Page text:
Tuesday, September 12, 2017

Corseul - Roman remains

The dearth of large-scale Roman remains in Brittany makes for a patchy overview of this period of history on the Armorican peninsula and a limited impression of legacy. Corseul, however, offers both a wider sense of perspective and some fine individual details: the semblance of a street, the outline of a villa, a touching inscription, domestic finds. The town is referred to as Fanum Martis, the shrine of Mars, on the Tabula Peutingeriana (medieval version of an ancient map), although this may refer only to the related religious site nearby. The Roman foundation is from the time of Augustus, with significant Claudian growth and developments up to the 3rd century.
Corseul was the tribal capital of the Coriosolites, until dangerous times as the Empire broke up took them to Alet, near St Malo. The town was an opportunity for Gallic nobles to live the benefits of Roman rule, privately and commercially, as the area of Monterfil in the centre of the modern village shows. Here is preserved a stretch of Roman street, orientated east/west along the line of Roman roads entering and leaving the village. The lay-out, shaped to the sloping contour of the land, is edged by Tuscan colonnades and lined by the foundations of a basilica and shops on one side, with houses behind (including the hint of a hypocaust heating system), and a vast warehouse with a courtyard behind on the other. Originally most of the buildings would have been two-storeyed, as the helpful reconstruction drawings around the site indicate. Gutters line the street, with a large cistern for collecting rain water at the lower end. It is not hard to visual this thriving business centre in the early 1st century AD.
A smattering of column bases and half pillars are grouped together beside the mairie, including the so-called Jupiter column. Elsewhere in the village, a former school-house – standing on what was probably the ancient forum - holds a dedicated exhibition. This collection of finds contributes the fine brush-strokes to an image of life in the capital of the Coriosolites in the first three centuries AD. On the other side of the road, the villa of Clos Muton reveals its layout and evolution over time into a palaestra and bath-house.
Two inscriptions from the town record individuals, one a high-ranking religious official, the other revealing a more personal picture with a tombstone complete with faded Latin, now in the church. It was erected by the son (presumably a solider in the Roman army) of Silicia Namgidde, who followed him here – eximia pieta - from her home in Africa. She died aged 65 years.
Once visible from the town was the sanctuary of the Temple of Mars complex, on a hill-top 1.7km away. This was the religious ritual centre of the Coriosolites’ civitas. The lavish remains of the cella are impressive enough now, but once measured 22.5m in height, ensuring a dominant feature in a landscape criss-crossed by several Roman roads. The foundations of the main complex enclose an open internal sacred space of 5000²m surrounded by colonnades and all rooms needed for the paraphernalia of religious worship and festivities. A strong sense of ritual and processional activity still emerges from this elaborate sanctuary on its prominence. A footpath to the side of the cella leads directly towards the village of Corseul, visible in the distance after a hundred metres or so, and must have once been a straightish link, even if a more tortuous route is needed now to connect with the street remains of Monterfil.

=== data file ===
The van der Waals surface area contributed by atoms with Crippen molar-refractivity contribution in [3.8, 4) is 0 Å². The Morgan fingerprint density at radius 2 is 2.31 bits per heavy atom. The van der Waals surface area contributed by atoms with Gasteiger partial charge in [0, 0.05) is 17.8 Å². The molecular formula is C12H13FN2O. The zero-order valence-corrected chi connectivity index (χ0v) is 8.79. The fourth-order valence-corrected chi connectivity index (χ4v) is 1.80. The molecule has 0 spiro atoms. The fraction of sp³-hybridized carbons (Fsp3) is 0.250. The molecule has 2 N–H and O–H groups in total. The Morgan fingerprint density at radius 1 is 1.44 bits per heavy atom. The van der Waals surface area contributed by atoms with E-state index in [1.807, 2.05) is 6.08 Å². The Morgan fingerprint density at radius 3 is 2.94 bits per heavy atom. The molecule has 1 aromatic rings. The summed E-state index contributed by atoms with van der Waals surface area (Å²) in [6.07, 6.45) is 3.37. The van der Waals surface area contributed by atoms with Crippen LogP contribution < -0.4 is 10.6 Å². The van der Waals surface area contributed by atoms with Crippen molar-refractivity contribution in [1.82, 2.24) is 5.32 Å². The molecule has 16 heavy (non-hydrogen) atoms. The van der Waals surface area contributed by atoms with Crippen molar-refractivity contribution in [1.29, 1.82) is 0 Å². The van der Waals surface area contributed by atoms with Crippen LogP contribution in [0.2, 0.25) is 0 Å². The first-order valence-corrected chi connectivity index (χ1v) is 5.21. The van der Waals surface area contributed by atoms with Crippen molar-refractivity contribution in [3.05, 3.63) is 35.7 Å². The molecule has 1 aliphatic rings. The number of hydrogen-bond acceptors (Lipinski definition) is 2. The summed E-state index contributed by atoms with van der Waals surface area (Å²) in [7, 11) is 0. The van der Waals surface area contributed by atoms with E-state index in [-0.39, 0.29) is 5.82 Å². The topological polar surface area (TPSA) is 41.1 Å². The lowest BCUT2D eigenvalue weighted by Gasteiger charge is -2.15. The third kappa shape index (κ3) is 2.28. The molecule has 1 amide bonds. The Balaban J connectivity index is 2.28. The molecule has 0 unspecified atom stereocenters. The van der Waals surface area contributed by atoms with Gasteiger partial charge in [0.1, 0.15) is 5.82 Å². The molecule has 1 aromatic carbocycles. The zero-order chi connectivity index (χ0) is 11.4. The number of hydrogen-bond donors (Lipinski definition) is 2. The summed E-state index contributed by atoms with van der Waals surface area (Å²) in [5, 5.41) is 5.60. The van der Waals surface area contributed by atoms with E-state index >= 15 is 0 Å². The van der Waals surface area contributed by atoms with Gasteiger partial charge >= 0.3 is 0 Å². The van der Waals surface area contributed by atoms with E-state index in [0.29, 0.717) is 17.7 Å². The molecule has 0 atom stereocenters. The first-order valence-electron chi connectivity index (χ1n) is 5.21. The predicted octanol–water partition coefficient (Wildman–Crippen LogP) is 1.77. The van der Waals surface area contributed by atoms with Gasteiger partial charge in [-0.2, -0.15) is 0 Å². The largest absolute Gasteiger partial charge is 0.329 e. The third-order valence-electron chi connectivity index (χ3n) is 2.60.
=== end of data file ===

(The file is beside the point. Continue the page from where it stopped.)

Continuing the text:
Wednesday, August 30, 2017

Wild scraps

I've been thinking and writing a bit lately about the development of my relationship with landscape since childhood. The following post consists of related scraps I sent in to the project Lone Women in Flashes of Wilderness, a new work being created by a most interesting writer Clare Archibald (
 Mont St-Michel de Brasparts
My instinct for wild landscape and unbridled thought has always been at odds with a persistent childhood fear of the dark and an allied, equally instinctive concern for personal safety. I have always envied men their freedom of movement and the resulting luxury of unfettered reflection.

Early childhood encounters of wild brought the raw open landscape of the Brecon Beacons into my mental prospect, an eye-opening contrast to the manicured over-farmed environment where I lived. The (apparent) emptiness had a siren call for me, the lure of expanse and a powerful sense of freedom from physical restriction.

This has evolved over a life-time into deep-rooted emotional connection to heaths and moors, where wide views equate with security and my mind can fly out over the heather into unrelieved space. Solitude is essential to my true self and draws the stronger connection with nature that I need for replenishment. I like that no-one knows where I am and that my immediate relationship is only within the scope of my footsteps.  This to me is wild: immunity from control, an intimacy with my surroundings that frees mind and body. Here I can meet my inner wildness, sprawl or soar.

By contrast, in the forest where I now live I feel at a basic level of instinct uneasy with the shifting perspectives, narrow sightlines and plethora of tiny movements. You never know if you are alone. My body subconsciously acknowledges the potential for danger, and holds back other process. Phrases and words for my work come to me among the trees, boulders and hilly streams, but ideas and what I call long thoughts are elusive.

Perhaps I have cultivated my own wildness on a physical scale: the balance would shift in extreme landscapes of mountains and deserts where humans can only be outsiders and interlopers. Savage wilderness is a degree beyond wild and here the proportions scare me. Except for the sky, that ultimate wilderness, my black moor, lit by firefly stars, untouchable and beyond intimacy.
Monts d'Arrée